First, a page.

The nervous system is essentially the body's communication system. It allows information to be sent to and from the brain and allows us to control the rest of our body. Basically, it allows us to send all all messages that allow us to do all the thing that constitute our mind and behavior.
In this tutorial you will learn about neurons, neurotransmitters, and synapses. Specifically you will focus on:
The nervous system is comprised of your brain and neurons, and all the nerves that extend throughout the body, acting as the body's communication system. It sends information to and from the brain, and allows you to control the rest of your body in different kinds of ways.
How do those individual neurons-- the cells that make up your nervous system-- transmit that information, and create this kind of communication?
There are two different ways that a neuron communicates:
This tutorial will focus on the message being sent inside of one neuron.
The process starts at the dendrites, which are the long, tree-like branches that extend from the cell body itself. What these dendrites do is they collect different kinds of messages from other neurons surrounding it.
However, it doesn't necessarily do anything until it reaches a certain level of messages. So one message doesn't cause it to communicate its information; iit has to be a combination of lots of them. This is what we call the "Threshold of Excitation." Which is to say, the level, or the point at which the neuron is caused to fire, or a neural impulse is triggered.
Looking more closely at the axon, which is that tail like structure that extends off of the cell body, and acts as a sender or a transmitter of information.
You can see below that the axon is actually covered in all these tiny little holes or tunnels, or what are called "ion channels”.
What the ion channel does is allow the cell to control or pump the amount of ions, either inside of the cell, or outside of the cell. An ion is a positively or negatively charged atom.
When the cell pumps a certain amount of sodium (Na), outside of the cell, and potassium inside of the cell, these electrically charged ions create a charge across the entire axon. And at a resting potential, which is when a cell is not firing-- in other words, when it's sitting and it's waiting to fire, to send a message-- the sodium is generally concentrated outside of the cell. And at this point there is more potassium inside of the cell.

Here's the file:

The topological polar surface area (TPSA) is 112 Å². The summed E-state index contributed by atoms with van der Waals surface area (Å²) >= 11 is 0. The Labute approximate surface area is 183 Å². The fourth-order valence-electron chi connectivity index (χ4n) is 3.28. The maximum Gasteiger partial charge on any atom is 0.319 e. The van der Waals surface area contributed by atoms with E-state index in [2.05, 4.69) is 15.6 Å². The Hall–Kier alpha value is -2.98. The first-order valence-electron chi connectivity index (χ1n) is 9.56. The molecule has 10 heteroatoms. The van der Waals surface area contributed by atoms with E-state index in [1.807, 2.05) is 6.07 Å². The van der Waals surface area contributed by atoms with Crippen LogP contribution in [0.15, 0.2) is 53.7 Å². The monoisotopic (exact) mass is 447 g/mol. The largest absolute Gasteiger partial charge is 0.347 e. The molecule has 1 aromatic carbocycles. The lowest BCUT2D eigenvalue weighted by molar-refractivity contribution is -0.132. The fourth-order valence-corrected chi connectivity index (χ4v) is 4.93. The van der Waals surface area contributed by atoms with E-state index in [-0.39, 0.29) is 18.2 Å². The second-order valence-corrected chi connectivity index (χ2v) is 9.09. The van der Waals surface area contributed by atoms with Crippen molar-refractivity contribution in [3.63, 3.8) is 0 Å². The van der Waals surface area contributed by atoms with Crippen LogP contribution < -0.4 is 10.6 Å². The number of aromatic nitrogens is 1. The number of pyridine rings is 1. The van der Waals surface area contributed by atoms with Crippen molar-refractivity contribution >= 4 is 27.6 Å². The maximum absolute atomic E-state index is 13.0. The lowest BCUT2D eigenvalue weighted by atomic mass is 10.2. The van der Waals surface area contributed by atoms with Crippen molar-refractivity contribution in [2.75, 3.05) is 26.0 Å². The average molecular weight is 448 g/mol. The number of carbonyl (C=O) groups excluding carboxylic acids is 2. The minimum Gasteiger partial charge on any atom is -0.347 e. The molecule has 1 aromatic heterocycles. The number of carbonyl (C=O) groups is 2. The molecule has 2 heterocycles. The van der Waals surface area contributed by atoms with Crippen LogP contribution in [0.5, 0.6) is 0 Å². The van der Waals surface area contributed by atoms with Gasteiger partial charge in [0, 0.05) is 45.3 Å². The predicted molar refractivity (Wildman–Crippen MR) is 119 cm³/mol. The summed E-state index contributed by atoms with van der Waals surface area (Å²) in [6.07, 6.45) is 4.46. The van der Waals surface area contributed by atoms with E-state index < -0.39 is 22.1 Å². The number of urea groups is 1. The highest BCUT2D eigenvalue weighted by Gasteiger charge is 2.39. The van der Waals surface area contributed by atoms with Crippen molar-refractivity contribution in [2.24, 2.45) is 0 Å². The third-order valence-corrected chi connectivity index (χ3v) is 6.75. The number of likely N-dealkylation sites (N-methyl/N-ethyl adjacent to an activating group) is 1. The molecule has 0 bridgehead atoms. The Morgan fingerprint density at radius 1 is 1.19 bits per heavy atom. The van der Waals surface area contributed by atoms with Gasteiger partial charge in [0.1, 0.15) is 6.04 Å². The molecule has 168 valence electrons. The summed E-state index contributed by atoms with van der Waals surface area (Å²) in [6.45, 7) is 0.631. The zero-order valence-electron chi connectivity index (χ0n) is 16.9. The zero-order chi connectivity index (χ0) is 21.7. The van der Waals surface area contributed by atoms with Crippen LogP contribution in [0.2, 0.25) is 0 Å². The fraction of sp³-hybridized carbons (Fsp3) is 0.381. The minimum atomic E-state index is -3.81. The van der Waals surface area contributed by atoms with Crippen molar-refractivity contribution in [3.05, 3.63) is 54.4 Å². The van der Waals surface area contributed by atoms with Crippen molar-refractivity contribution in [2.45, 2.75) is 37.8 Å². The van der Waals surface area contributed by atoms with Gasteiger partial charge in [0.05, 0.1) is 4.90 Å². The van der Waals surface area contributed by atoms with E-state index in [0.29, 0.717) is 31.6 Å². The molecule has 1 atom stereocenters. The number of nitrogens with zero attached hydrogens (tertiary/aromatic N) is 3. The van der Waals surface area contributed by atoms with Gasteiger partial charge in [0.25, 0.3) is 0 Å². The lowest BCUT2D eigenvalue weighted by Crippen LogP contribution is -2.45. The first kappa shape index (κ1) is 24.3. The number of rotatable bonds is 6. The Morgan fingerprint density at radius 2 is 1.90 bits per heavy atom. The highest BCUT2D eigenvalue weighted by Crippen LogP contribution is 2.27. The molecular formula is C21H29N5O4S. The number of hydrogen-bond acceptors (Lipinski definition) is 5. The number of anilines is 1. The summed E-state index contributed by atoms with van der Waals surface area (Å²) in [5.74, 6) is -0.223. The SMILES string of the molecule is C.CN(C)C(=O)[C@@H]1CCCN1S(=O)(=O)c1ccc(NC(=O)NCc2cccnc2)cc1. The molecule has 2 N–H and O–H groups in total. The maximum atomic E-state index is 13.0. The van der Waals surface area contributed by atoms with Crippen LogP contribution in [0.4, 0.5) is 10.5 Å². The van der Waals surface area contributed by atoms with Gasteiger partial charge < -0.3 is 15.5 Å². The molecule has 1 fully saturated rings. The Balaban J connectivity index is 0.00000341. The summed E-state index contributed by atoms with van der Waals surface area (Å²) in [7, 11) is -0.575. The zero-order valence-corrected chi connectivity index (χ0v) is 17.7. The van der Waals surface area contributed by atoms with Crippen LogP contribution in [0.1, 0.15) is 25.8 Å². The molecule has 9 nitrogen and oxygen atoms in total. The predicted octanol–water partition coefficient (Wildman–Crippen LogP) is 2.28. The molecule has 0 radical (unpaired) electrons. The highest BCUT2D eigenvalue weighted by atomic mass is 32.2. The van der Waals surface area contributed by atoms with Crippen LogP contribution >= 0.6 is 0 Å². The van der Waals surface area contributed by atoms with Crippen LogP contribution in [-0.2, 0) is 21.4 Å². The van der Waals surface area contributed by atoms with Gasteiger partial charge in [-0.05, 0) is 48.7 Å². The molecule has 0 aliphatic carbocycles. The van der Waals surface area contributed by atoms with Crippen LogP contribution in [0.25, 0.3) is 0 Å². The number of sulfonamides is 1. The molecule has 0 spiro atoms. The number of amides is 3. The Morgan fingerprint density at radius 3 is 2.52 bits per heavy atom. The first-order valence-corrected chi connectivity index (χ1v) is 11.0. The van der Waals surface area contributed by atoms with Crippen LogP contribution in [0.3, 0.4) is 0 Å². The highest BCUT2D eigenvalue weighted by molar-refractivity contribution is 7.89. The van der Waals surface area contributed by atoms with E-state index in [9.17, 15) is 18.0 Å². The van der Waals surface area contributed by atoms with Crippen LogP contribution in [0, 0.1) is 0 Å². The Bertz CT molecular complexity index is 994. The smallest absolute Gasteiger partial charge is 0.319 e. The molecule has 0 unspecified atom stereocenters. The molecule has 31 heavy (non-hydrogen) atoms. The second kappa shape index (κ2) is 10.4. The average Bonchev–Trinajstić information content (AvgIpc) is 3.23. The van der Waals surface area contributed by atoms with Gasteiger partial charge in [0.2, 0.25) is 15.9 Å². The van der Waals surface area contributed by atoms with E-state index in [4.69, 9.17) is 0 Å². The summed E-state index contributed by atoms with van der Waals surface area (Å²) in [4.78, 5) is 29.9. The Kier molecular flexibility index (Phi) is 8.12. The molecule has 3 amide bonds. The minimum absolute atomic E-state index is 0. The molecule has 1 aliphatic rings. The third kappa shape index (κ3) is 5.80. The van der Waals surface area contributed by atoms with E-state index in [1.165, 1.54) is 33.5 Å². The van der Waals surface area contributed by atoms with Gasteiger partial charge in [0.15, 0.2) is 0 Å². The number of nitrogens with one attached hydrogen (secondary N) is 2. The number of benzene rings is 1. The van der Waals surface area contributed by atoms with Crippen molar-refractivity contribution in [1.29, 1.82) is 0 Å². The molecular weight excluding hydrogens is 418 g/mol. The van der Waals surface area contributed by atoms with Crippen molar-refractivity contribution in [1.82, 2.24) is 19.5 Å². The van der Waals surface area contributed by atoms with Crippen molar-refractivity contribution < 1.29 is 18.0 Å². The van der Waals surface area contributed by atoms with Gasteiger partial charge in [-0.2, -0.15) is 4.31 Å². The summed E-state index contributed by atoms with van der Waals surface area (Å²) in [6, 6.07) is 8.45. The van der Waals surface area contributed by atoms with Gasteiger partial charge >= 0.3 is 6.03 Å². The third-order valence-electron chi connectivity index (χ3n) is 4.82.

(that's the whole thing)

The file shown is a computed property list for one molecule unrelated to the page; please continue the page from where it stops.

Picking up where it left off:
The result is a positive charge inside the cell, and a negative charge outside of the cell. A domino effect happens, where these ion channels open up and create that switch of electrical charges. And then the ones next to it also throw themselves open, and send sodium and potassium outside and inside of the cells.
This domino effect continues to go all the way down the axon, until it reaches that axon terminal, that button at the very end of the cell (the end of the neurotransmitter below with circles and dots!).
When an axon fires (the neuron as a whole fires) it is an all-or-nothing reaction. Either it fires completely and throws open all of these ion channels, or doesn't fire at all.
The axon is like a light switch. On or off.
These neural impulses, these action potentials, can move very quickly. They are fast, but they're not necessarily instantaneous. This is why it takes a split second for us to react to something in our environment.
Between the axon and the dendrites of other neurons there is this space. This space is called a '''synapse'''. There's an actual gap that occurs right between these different cells, which prevents the electrical impulse from jumping over to other cells.
Another way to communicate with those cells is needed. So instead, when that electrical impulse reaches the axon
terminal, it releases what are called neurotransmitters. And neurotransmitters are chemical messengers that
attach themselves to other dendrites of other neurons surrounding them. And this is helpful because it allows one
neuron to communicate with lots of different neurons by sending out all of these different chemical messengers.
So it's not just one-to-one, it could be one to potentially hundreds of neurons.
After this occurs, after all of this exciting action potential happens, the cell resets. Essentially the ion channels pump the potassium back inside the cell, and the sodium back outside of the cell. And it resets itself, and gets ready to fire again.
So it goes back to a resting potential, and that is how the information is sent. That electrical charge is created that goes all the way across a neuron, and gets ready to send information to other areas and other neurons that are attached to.
This tutorial discussed how messages are sent inside of one neuron. The nervous system is comprised of your brain and neurons, and dendrites collect different kinds of messages from other neurons surrounding it. You learned that axons act as a sender or a transmitter of information.
Source: This work is adapted from Sophia author Erick Taggart.
The level or point at which a neuron fires, or a neural impulse is triggered.
A special class of neurotransmitters that regulate the activity of neurons and systems in the brain.
The most common neurotransmitter, which is used in movement in the peripheral nervous system and related to attention and memory in the brain.
Areas on neurons that connect and respond to neurotransmitters.
Chemical messengers that allow neurons to communicate with other neurons across the synapse.
The small space between the axon terminal of one neuron and the dendrites of other neurons.
The state in which a neuron reaches its Threshold of Excitation and fires, or sends an electrical impulse down the axon.
The state in which a neuron is not firing or sending a neural impulse and when there is a negative electrical charge inside the neuron.